Tag Archives: inyo county superintendent of school

Water Awareness for Inyo Students

Inyo County Schools on the Forefront of Drought Education with New Water Awareness Campaign

submitted by Annie Blakey, Educational Services, Inyo County Superintendent of schools.

When Governor Jerry Brown issued California’s first-ever, statewide, mandatory restriction on water use on April 1, 2015 calling for a 25% reduction in potable water use, Inyo Schools realized that they needed to help educate their 2500 students with a drought education program for all students Pre-kindergarten thru high school.
“We have an obligation to assist in this drought and the most important aspect is educating our youth to become better stewards of our water and help educate their family into conservation,” said County Superintendent of Schools Dr. Terry McAteer
The campaign, targeting all Inyo County students from kindergarten through twelfth grades, consists of two programs: a Water Detective awareness program for K-4 and a science curriculum for grades 5-12.
Middle and high school students start with a quiz to assess what they already know about local and statewide water use. They will also be encouraged to use figures from the U.S. Census Bureau and the 2013 Bishop Water Rate Study to calculate how much water would be saved each day in Inyo County if we were to match Governor Brown’s call for 25% reductions in water use. Students will then generate and share lists of ways they can personally conserve water.
Countywide Science Coordinator Kerry Lozito developed the curriculum for grades 5-12 in cooperation with local science teachers and agency specialists including Bob Harrington, Director of the Inyo County Water Department; Dave Grah, Director of the City of Bishop Public Works; Dustin Blakey, Director of Inyo-Mono U.C. Cooperative Extension; and Mark Drew, Sierra Headwaters Regional Director for California Trout and the Director of Inyo-Mono Integrated Regional Water Management Plan.
“The main goal of the curriculum is to motivate and empower young people to take action in the face of California’s current water crisis,” said Superintendent McAteer.
The Pre-K through 4th grade Water Detective program has the same goal, but has tailored the message to the younger group with a fun visit from “Water Detective Chief” Mitzi Eilts, who teaches the children why water is important and the role they play in saving it.
After the children participate in the presentation, they are given kits—that include an assortment of items ranging from fun, Water Detective I.D. cards, badges and magnifying glasses to more educational activity books—and a simple, yet powerful, mission: detect ways to save water and encourage others to do the same.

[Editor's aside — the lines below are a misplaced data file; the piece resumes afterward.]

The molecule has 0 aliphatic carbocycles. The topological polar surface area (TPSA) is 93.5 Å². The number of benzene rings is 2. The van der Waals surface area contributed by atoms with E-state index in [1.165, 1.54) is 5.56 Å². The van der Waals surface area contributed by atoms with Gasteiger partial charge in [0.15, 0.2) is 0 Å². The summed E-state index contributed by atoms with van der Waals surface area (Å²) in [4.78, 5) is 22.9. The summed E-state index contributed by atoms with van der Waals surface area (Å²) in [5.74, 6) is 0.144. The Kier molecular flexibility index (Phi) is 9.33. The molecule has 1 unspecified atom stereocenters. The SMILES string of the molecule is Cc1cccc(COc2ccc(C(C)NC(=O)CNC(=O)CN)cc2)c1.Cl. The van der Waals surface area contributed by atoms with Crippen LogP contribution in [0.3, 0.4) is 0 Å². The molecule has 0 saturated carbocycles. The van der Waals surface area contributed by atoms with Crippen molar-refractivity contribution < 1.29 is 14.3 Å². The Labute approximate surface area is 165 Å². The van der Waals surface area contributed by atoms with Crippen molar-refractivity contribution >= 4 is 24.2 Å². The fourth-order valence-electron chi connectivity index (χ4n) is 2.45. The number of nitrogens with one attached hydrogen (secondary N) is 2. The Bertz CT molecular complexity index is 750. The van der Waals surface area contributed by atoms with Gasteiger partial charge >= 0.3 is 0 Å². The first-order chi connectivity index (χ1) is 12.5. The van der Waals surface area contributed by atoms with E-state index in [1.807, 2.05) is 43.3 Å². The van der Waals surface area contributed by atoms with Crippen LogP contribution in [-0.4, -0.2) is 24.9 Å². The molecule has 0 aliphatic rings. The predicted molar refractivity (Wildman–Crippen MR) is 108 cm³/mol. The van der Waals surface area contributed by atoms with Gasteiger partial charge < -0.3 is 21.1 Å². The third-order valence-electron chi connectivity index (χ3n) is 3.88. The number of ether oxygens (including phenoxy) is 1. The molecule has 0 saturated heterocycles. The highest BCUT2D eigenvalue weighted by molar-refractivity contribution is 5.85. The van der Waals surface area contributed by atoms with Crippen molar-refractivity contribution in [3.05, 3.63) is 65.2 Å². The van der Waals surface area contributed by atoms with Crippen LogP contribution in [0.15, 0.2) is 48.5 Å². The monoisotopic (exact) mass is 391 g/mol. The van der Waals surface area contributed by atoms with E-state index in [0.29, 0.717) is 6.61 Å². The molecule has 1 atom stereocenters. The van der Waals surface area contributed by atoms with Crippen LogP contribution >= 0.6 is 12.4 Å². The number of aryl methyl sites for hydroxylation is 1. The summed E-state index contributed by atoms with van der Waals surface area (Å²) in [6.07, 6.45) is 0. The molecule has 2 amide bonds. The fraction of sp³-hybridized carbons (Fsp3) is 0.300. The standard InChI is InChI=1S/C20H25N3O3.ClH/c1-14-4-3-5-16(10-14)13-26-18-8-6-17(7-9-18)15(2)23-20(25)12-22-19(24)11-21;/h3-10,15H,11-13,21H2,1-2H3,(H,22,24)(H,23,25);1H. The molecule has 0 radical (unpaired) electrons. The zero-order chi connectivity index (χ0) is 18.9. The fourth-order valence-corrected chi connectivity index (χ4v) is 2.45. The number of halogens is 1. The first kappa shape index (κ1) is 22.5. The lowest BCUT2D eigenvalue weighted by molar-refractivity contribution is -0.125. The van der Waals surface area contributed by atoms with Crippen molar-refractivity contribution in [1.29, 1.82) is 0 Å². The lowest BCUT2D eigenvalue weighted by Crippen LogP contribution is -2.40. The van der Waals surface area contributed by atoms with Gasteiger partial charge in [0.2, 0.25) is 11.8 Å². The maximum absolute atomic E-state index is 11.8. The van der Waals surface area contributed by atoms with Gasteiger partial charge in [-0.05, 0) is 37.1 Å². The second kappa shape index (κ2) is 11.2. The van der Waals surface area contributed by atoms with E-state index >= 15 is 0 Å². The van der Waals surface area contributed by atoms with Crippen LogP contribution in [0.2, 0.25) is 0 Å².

McAteer wished to congratulate his staff in meeting tight timelines to get this program into every classroom before the end of the school year. He commended staff member Annie Blakey for coordinating the entire project.

cover photo by Gary Young Photography.

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Evening with William Tweed

An Evening with William Tweed

February 11, 2015 @ 7:00 pm – 8:00 pm (Free event)
Lone Pine Film History Museum

An Evening Discussion with William Tweed on John Muir and our National Park System in the High Sierra with introductory comments by Dr. Terry McAteer, Inyo County Superintendent of Schools.
In this provocative walking meditation, writer and former park ranger William Tweed takes folks to California’s spectacular High Sierra to discover a new vision for national parks as they approach their 100th anniversary. Tweed, who worked among the Sierra Nevada’s big peaks and big trees for more than thirty years, has now hiked more than 200 miles along California’s John Muir Trail in a personal search for answers: How do we address the climate change we are seeing even now-in melting glaciers in Glacier National Park, changing rainy seasons on Mt Rainer, and more fire in the West’s iconic parks. Should we intervene where we can to preserve biodiversity? Should the parks merely become ecosystem museums that exhibit famous landscapes and species? Asking how we can make these magnificent parks relevant for the next generation, Tweed, through his journey, ultimately shows why we must do just that.
William Tweed, Chief Park Naturalist at Sequoia and Kings Canyon National Parks before he retired in 2006, is the author, with Lauren Davis, of Death Valley and the Northern Mojave, A Visitor’s Guide and, with Lary M. Dilsaver, of Challenge of the Big Trees: A Resource History of Sequoia and Kings Canyon National Parks.
You are invited to join them at 7:00 PM at the Museum Theater for this inspiring conversation and dialogue with William Tweed. Approximate presentation one hour. Coffee and sweets after discussion. Admission Free. The evening is presented by the Inyo County Community Read Program, the Lone Pine Film History Museum and the Eastern California Museum.

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